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Kushner company accused of falsifying records

By Avi Selk
The Washington Post

March 19. 2018 4:55AM

Jared Kushner, President Donald Trump's adviser and son-in-law, on Sept. 26, 2017, in the Cabinet Room of the White House. (Olivier Douliery/Abaca Press/TNS)



WASHINGTON — White House senior adviser Jared Kushner’s real estate company routinely filed false documents as it pushed vulnerable tenants out of its apartment buildings, according to a new Associated Press report that adds to the business scandals complicating Kushner’s role in his father-in-law’s administration.

Kushner resigned as chief executive of Kushner Cos. before joining President Donald Trump’s administration last year. But he still has a stake in the family business, the AP wrote — and was in charge of the company between 2013 and 2016, when the company allegedly filed at least 80 false applications for construction permits with New York City.

The company stated on the paperwork that no tenants — in at least 34 buildings it owned across New York — were protected by special rules that would have prevented Kushner from raising rents or harassing residents to leave, the AP wrote.

In reality, the AP wrote, tax records showed that hundreds of tenants were protected by such rules.

By allegedly misleading the city, Kushner’s company was able to clear several buildings of tenants and resell the properties for huge profits.

The AP cited three Queens buildings that the company bought in 2015, for example, inheriting as many as 94 rent-protected units. The company allegedly hid all of them from the city’s Department of Buildings when it applied for construction permits. Most of those tenants had moved out two years later, when the company sold the three buildings for $60 million — “nearly 50 percent more than it paid,” the AP wrote.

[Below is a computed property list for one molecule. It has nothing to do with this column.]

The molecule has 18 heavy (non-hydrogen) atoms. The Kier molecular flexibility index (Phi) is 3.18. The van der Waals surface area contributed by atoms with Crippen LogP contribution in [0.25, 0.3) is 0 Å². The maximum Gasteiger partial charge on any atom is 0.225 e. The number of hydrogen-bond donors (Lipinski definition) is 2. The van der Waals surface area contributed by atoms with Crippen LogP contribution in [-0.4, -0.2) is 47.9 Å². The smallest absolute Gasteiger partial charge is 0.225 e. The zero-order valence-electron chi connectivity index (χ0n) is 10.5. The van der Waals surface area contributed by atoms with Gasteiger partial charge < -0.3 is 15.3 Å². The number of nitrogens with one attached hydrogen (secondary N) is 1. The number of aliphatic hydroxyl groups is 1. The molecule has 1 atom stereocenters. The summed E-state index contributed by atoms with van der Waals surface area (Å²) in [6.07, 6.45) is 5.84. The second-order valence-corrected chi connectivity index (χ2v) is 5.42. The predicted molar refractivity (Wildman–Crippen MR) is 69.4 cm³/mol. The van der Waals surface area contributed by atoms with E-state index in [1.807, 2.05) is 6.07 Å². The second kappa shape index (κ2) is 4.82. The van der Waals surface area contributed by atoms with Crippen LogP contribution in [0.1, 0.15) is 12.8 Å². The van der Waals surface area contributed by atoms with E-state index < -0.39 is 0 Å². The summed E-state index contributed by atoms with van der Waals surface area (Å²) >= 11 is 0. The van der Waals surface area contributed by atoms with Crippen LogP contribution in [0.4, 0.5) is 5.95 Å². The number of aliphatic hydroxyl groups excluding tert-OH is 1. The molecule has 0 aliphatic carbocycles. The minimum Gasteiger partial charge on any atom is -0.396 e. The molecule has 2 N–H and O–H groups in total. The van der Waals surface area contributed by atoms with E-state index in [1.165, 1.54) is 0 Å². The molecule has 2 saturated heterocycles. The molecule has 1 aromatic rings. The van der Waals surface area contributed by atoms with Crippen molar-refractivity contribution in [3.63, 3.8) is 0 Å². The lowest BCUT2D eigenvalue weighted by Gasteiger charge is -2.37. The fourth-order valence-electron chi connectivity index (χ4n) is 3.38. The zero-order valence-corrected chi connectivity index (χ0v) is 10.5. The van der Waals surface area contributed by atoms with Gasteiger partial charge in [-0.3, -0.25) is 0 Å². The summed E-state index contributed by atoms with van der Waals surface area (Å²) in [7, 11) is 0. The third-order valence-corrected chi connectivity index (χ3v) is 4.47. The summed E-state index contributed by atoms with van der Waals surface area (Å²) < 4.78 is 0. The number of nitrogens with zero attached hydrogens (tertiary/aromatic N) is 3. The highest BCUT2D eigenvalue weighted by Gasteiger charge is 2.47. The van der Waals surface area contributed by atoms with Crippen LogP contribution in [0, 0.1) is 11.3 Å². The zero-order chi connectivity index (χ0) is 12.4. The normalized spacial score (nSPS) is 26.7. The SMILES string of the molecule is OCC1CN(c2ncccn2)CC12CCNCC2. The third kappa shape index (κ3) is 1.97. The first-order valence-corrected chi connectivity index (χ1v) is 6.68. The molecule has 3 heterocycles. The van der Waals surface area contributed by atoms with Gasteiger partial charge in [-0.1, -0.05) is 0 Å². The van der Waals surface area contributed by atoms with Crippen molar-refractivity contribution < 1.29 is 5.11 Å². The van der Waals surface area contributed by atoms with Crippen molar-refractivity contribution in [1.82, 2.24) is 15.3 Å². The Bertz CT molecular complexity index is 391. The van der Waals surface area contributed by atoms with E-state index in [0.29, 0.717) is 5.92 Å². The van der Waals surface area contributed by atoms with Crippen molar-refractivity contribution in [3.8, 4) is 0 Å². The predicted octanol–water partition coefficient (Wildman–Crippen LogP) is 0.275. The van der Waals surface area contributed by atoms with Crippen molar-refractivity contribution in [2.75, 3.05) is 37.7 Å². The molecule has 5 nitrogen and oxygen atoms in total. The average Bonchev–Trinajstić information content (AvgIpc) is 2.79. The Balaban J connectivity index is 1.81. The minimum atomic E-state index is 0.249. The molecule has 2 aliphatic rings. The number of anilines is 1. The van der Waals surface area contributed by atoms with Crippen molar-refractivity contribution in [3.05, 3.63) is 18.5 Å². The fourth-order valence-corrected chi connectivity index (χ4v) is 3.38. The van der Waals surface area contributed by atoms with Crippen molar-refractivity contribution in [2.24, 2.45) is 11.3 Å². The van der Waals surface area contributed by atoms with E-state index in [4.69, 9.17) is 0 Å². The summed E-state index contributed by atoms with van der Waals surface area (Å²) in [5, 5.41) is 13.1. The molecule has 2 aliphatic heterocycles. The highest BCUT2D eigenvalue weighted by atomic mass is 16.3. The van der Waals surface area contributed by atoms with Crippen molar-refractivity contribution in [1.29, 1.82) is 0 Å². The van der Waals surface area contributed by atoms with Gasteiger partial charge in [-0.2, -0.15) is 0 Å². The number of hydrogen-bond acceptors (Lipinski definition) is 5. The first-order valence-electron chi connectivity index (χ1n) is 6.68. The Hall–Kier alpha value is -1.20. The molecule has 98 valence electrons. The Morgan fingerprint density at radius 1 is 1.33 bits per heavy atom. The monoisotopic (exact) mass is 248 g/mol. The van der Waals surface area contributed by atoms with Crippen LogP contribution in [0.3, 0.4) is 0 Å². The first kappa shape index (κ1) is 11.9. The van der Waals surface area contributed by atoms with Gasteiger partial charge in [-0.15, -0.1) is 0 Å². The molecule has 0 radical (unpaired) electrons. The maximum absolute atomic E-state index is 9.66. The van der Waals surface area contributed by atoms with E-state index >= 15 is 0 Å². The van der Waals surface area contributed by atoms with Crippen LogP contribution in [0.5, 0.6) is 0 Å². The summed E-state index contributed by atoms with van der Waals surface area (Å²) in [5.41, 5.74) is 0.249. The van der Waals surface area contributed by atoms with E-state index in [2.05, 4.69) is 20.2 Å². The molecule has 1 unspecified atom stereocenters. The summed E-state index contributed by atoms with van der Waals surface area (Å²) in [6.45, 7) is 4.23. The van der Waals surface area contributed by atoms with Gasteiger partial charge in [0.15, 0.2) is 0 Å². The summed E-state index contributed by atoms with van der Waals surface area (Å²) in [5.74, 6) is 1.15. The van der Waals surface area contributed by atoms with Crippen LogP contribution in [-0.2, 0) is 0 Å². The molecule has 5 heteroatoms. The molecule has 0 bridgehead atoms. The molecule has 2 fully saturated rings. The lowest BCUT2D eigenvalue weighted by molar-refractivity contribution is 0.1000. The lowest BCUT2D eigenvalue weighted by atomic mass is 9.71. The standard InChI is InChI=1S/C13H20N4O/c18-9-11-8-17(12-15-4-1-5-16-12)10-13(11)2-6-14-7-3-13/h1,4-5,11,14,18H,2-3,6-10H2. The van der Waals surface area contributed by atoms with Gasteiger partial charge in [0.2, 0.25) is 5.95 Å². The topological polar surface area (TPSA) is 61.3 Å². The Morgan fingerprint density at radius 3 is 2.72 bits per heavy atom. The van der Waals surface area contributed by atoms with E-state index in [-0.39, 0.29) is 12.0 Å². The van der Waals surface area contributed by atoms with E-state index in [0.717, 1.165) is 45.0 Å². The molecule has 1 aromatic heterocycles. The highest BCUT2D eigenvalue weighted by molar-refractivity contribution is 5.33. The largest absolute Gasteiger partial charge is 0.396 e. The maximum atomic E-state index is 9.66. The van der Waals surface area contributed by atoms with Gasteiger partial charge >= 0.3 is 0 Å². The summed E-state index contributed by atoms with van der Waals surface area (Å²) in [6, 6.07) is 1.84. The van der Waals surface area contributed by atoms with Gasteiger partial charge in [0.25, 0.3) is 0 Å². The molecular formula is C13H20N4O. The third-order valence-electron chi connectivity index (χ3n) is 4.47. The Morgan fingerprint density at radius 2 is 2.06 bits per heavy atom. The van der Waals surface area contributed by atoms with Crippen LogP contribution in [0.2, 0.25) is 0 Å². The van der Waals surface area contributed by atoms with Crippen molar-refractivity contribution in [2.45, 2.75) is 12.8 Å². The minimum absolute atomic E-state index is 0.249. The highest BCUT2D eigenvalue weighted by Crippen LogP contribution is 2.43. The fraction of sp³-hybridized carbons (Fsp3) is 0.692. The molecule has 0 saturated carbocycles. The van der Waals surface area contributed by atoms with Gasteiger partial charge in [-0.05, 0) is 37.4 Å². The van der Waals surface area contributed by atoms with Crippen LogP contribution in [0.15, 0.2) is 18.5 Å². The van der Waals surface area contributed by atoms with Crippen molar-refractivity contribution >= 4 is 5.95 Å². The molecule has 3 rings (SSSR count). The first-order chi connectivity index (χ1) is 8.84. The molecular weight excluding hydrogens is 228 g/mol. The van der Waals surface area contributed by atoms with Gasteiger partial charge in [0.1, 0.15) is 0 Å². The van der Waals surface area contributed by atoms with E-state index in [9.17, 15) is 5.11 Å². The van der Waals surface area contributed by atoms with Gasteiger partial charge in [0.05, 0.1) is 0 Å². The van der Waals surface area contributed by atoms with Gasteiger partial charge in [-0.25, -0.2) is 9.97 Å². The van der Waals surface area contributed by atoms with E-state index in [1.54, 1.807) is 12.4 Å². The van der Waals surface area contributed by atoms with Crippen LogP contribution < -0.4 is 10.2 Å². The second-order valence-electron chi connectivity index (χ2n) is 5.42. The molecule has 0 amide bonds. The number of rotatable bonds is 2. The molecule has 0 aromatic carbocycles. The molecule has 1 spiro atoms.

One of the few tenants who didn’t leave, a postal worker, told the AP that he hired a lawyer after Kushner’s company tried to raise his rent by 60 percent — from $2,350 to $3,750. His rent was restored once he realized he was protected, he said, but most of his neighbors just left.

In another building where false paperwork was filed, the AP wrote, residents complained of late-night construction, sawdust and lumber in the hallways, rat infestations — and, in one case, a knock on the door offering a $10,000 payoff if the tenant would vacate.

In a statement to The Washington Post, Kushner Cos. said it outsourced the paperwork in question to a third-party company.

“If any forms were filed that contained ministerial errors, it was unintentional and corrected as soon as found ... Regarding the specific buildings mentioned, all identified issues were resolved or are in the process of being resolved expeditiously.”

Without offering details, the company suggested that it made the city aware of its protected tenants in “simultaneous filings” and had no financial incentive to mislead anyone.

The AP, by contrast, reported that Kushner Cos. corrected dozens of city forms a year or more after they were filed. This apparently is a common practice among New York landlords, who often go unpunished for what is technically a misdemeanor carrying fines of up to $25,000.

“It’s barefaced greed,” said Aaron Carr, founder of a tenants’ rights watchdog that tipped the AP off to the allegedly false paperwork. A New York City Council member said he planned to open an investigation into the matter.

The White House did not immediately respond to a request for comment from Kushner, whose signature was not on any of the documents in question.

In many ways, the case echoes accusations made against Kushner’s father-in-law, Trump, in an infamous case from the 1980s.

When he was a young New York real estate dealer, Trump once bought an old apartment building near Central Park. He planned to rebuild it as a high-rent tower, but many longtime residents refused to move out.

Trump was accused of hiring a third-party manager that made life in the building a living hell over the following years — covering windows with tin and going so far as to forbid a Christmas tree in the lobby. Trump even threatened to house homeless people in the building if residents wouldn’t leave.

But that scandal occurred decades before Trump entered politics. Kushner’s troubles, on the other hand, are hitting as he serves Trump in one of the White House’s most powerful roles — and the new rental accusations are not his first.

Although he no longer leads Kushner Cos., his financial history has come up in special counsel Robert Mueller III’s investigation into whether Trump’s presidential campaign illegally worked with the Russian government, The Washington Post reported.

Kushner has also been accused of meeting with potential foreign investors in the company during the presidential transition, The Post wrote.

And federal intelligence agencies were so concerned by his family company’s $1.2 billion debt that they refused to grant him permanent security clearance, lest foreign governments try to manipulate him with his desire for cash.


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